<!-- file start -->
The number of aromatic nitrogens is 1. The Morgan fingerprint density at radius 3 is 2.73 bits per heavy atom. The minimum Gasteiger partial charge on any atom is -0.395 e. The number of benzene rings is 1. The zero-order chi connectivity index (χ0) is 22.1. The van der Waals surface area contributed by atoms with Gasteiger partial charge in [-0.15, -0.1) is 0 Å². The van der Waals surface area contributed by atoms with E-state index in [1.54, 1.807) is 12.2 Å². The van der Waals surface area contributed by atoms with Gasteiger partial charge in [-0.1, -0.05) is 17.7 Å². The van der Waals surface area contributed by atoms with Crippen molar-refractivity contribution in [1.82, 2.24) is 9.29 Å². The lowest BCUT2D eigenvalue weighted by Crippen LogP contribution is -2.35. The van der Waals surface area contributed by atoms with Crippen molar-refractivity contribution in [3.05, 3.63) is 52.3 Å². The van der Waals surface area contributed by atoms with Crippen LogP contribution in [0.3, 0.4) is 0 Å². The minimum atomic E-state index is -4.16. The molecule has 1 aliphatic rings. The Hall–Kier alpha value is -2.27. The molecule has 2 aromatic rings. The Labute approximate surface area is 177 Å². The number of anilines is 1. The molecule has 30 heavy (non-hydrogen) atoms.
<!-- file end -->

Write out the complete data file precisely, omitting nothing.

The number of aromatic nitrogens is 1. The Morgan fingerprint density at radius 3 is 2.73 bits per heavy atom. The minimum Gasteiger partial charge on any atom is -0.395 e. The number of benzene rings is 1. The zero-order chi connectivity index (χ0) is 22.1. The van der Waals surface area contributed by atoms with Gasteiger partial charge in [-0.15, -0.1) is 0 Å². The van der Waals surface area contributed by atoms with E-state index in [1.54, 1.807) is 12.2 Å². The van der Waals surface area contributed by atoms with Gasteiger partial charge in [-0.1, -0.05) is 17.7 Å². The van der Waals surface area contributed by atoms with Crippen molar-refractivity contribution in [1.82, 2.24) is 9.29 Å². The lowest BCUT2D eigenvalue weighted by Crippen LogP contribution is -2.35. The van der Waals surface area contributed by atoms with Crippen molar-refractivity contribution in [3.05, 3.63) is 52.3 Å². The van der Waals surface area contributed by atoms with Crippen LogP contribution in [0.3, 0.4) is 0 Å². The minimum atomic E-state index is -4.16. The molecule has 1 aliphatic rings. The Hall–Kier alpha value is -2.27. The molecule has 2 aromatic rings. The Labute approximate surface area is 177 Å². The number of anilines is 1. The molecule has 30 heavy (non-hydrogen) atoms.